Conflicts of interest may bias research into sugary drinks and obesity

Researchers from Spain and Germany have investigated whether financial industry funding or the disclosure of potential conflicts of interest influenced the results of 17 published systematic reviews (SRs) conducted in the field of sugar-sweetened beverages (SSBs) and weight gain or obesity.

Those reviews with conflicts of interest were five times more likely to present a conclusion of no positive association than those without them (relative risk: 5.0, 95% CI: 1.3–19.3).

  • Among those reviews that report no financial support from food industry, 83.3% (10/12) concluded that SSB consumption could be a potential risk factor for weight gain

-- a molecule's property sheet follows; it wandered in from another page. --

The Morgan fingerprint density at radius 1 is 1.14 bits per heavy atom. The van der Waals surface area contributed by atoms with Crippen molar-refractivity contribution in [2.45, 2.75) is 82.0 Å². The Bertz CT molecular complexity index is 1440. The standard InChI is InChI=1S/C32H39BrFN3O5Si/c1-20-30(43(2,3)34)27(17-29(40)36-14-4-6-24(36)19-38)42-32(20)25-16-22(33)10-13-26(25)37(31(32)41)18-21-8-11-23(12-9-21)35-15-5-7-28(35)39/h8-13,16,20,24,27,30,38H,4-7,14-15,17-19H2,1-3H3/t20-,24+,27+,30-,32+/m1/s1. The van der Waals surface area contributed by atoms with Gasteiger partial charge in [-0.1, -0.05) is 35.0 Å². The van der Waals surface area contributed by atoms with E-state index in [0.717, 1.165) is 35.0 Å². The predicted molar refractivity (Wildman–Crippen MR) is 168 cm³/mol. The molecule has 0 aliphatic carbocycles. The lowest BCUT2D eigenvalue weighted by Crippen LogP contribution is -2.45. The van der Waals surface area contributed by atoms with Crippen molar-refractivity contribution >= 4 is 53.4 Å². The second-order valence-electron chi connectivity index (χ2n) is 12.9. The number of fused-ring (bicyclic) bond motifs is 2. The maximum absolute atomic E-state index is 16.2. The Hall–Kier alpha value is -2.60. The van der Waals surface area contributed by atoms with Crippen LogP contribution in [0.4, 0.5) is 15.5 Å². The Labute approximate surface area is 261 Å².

• In contrast, the same percentage of conclusions, 83.3% (5/6) of those SRs disclosing some financial conflict of interest were that the scientific evidence was insufficient to support a positive association between SSB consumption and weight gain or obesity

This research is important as people frequently rely on the results of scientific research to make decisions about their daily life. We assume that the scientific research that underlies our decisions about health-related issues is unbiased and accurate. If research is biased by a conflict of interest then the results reported from these studies could be inaccurate.

Posted: 07/01/2014 10:14:44 by Laura Keaver


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